Posted by:on July 27th, 2007
The Wall Street Journal has an article on the blank skateboards titled “Avid Boarders Bypass Branded Gear: The $15 ‘Blank Decks’ Work Just Fine — A Marketing Challenge for Industry.”
Zoo York riders scored the photo incentives. If you’re hoping for the old school pen and ink renderings that they used to use for illustrations you’ll be disappointed. In fact the first composite illustration looks more like something out of a second rate USA Today. It’s like all those years without a photo editor have them crippled. One recurring theme is that the kids with real talent are the ones that are buying blanks, and the newbies are buying branded gear. I don’t know about your town, but I see mostly the opposite happening in Portland. The IASC is quoted, and even brings up their ill fated “A World Without Pros” campaign. Here are some interesting facts. There are an estimated 800 professional and semi-professional skateboarders on the industry’s payroll, and Santa Cruz (NHS actually) claims an R&D budget of $500,000 annually. There are a few factual anomalies in the article. Apparently in Sioux Falls Iowa you can buy a “complete” deck from Crown for $30, or a name brand for $60. I’m sure they meant deck only, but even so, $60 for a normal production run deck is a rip off. Another kid who broke his deck had to buy his own replacement when his mom refused to foot the bill. “…he chose a $130 one from Mystery Skateboards — on his own.” Someone should tell that kid that his trucks and wheels were still good. Read the Wall Street Journal. Just in case you are wondering, yes, we think Skate and Annoy is every bit as revered and important as the Wall Street Journal. More so, actually. Thanks to Michael Brooke for the tip off.
Avid Boarders Bypass Branded Gear
The $15 ‘Blank Decks’ Work Just Fine —
A Marketing Challenge for Industry
By PAUL GLADER
July 27, 2007; Page B1
Sixteen-year-old Matt Hiemstra should be the $5.2 billion-a-year skateboard industry’s ideal customer.
During the summer, he skateboards daily, and between the end of one school year and the beginning of the next, he breaks about eight boards doing jumps and other tricks. He also knows all about skateboards, including the names of the leading brands and the pros who endorse them.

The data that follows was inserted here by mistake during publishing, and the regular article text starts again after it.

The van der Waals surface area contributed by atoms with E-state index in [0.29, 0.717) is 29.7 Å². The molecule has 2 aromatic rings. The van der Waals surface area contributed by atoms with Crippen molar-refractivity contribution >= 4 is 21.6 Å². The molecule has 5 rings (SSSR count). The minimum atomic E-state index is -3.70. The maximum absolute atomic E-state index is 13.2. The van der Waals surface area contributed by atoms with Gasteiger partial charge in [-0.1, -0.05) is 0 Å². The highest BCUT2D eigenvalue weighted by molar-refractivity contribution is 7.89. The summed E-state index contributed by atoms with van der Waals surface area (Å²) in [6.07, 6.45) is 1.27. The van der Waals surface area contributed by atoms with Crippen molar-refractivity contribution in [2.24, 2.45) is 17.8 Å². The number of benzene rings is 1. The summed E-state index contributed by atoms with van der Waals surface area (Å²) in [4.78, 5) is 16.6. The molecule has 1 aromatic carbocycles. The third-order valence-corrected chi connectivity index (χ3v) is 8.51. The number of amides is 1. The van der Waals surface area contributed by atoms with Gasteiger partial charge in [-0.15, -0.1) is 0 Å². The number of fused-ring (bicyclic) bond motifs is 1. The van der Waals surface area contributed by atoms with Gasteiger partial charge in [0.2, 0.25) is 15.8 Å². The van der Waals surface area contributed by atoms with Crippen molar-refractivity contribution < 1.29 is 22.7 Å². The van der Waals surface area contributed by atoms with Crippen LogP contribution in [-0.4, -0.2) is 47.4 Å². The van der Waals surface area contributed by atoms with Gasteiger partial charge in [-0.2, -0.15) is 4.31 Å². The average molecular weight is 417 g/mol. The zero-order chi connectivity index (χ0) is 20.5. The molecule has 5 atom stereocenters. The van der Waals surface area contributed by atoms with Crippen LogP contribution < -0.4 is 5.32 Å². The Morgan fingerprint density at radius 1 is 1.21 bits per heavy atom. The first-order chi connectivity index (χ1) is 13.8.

But none of that knowledge really influences what he buys. “When it comes down to it, a skateboard is a skateboard,” says Mr. Hiemstra, who placed second and third at local competitions last year at Kuehn skate park in Sioux Falls, S.D. “It doesn’t matter that it has fancy stuff. When you go through so many in a summer, it’s too costly to buy expensive new ones.”
Some 12 million teenagers skateboard — more than play baseball in the U.S. today, estimates American Sports Data, a research firm based in Cortland Manor, N.Y. But Mr. Hiemstra and other skateboarders like him present an interesting marketing challenge. They are the industry’s prime customers, both devoted to the sport and savvy. And when they started out, most of them invested in premium boards and other branded gear. But as they got more serious about boarding, many decided they just didn’t care whether they used the industry’s top products, including the pro skateboard “decks” with graphics and branding that can cost between $40 and $70 without the wheels and the axles known as “trucks.”
In more mainstream sports like baseball, basketball and soccer, young athletes tend to respond to marketing by Nike Inc., Adidas AG and Under Armour Inc., paying top dollar for gloves, balls, shoes and other gear endorsed by their favorite stars. But many boarders think it’s just fine to buy “blank decks,” the plain, seven-ply wood boards that cost only $15 to $30, often come from overseas, and are being sold by big discounters, on eBay and at some skateboard specialty shops.
Mike May, a spokesman for the Sporting Goods Manufacturers Association in Washington, D.C., agrees that skateboarders can be a tough sell. “I think skateboarding is sort of in a class by itself in that respect,” he says. “There are some free spirits and independent thinkers in the skateboarding industry.”
Serious skateboarders also have big expenses. On average, those who execute tricky jumps, spins and slides break their boards once a month. “For a young kid, every couple dollars count,” says Issa Sawabini, a partner in Fuse, a Vermont-based youth sports marketing company.